From left to right the water treatment plant, the mechanical coaling plant, and the water tower and coal stage. In the middle distance, alongside the coal stage ramp, are old wagons and an old tender used for holding the wagons on the ramp. The van body on the right was used by staff working in the down side goods yard. Being so close to the coaling plant surely its stove was never short of fuel, and that extended chimney wouled draw the fire a real treat! The rusting rails diverging to bottom right alongside the van were a little-used connection from the Loco layout to the South Box via the goods yard. They provided an alternative route to and from the Loco in case the normal access, near the North Box, should become blocked. Sunday 22nd September 1963. Photograph by Hylton Holt.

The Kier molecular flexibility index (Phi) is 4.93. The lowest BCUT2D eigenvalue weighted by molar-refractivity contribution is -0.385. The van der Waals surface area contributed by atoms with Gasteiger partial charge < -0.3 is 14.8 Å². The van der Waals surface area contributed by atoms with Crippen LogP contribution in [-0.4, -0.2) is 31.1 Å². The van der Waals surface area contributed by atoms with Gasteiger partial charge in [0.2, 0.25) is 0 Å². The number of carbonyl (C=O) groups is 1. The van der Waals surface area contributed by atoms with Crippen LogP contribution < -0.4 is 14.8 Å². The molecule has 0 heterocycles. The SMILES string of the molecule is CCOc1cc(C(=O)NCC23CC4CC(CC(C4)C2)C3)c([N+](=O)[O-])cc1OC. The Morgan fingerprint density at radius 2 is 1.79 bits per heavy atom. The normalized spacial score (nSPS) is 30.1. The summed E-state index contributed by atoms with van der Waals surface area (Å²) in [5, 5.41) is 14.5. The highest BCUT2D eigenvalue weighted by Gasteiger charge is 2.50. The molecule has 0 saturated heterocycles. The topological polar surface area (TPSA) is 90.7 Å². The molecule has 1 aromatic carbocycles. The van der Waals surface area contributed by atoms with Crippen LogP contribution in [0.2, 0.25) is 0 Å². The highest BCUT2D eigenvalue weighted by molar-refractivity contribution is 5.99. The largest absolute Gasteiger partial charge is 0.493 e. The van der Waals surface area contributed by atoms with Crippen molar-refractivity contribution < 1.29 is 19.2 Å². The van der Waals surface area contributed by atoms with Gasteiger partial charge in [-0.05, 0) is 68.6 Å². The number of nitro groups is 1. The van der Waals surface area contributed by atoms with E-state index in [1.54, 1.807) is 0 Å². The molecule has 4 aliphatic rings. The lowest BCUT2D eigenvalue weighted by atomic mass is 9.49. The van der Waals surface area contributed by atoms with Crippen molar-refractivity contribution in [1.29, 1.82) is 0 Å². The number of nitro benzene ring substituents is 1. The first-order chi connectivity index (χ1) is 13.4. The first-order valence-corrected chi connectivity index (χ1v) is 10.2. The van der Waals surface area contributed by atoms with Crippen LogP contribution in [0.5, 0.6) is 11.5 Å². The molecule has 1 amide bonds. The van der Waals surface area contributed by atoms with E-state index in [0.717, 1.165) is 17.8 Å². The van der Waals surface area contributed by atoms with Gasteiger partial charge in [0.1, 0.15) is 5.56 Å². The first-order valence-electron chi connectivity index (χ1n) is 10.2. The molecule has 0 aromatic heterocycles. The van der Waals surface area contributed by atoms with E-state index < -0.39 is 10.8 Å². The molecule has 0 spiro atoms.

From left to right the water treatment plant, the mechanical coaling plant, and the water tower and coal stage. In the middle distance, alongside the coal stage ramp, are old wagons and an old tender used for holding the wagons on the ramp.
The van body on the right was used by staff working in the down side goods yard. Being so close to the coaling plant surely its stove was never short of fuel, and that extended chimney would draw the fire a real treat!
The rusting rails diverging to bottom right alongside the van were a little-used connection from the Loco layout to the South Box via the goods yard. They provided an alternative route to and from the Loco in case the normal access, near the North Box, should become blocked.
Sunday 22nd September 1963.
Photograph by Hylton Holt.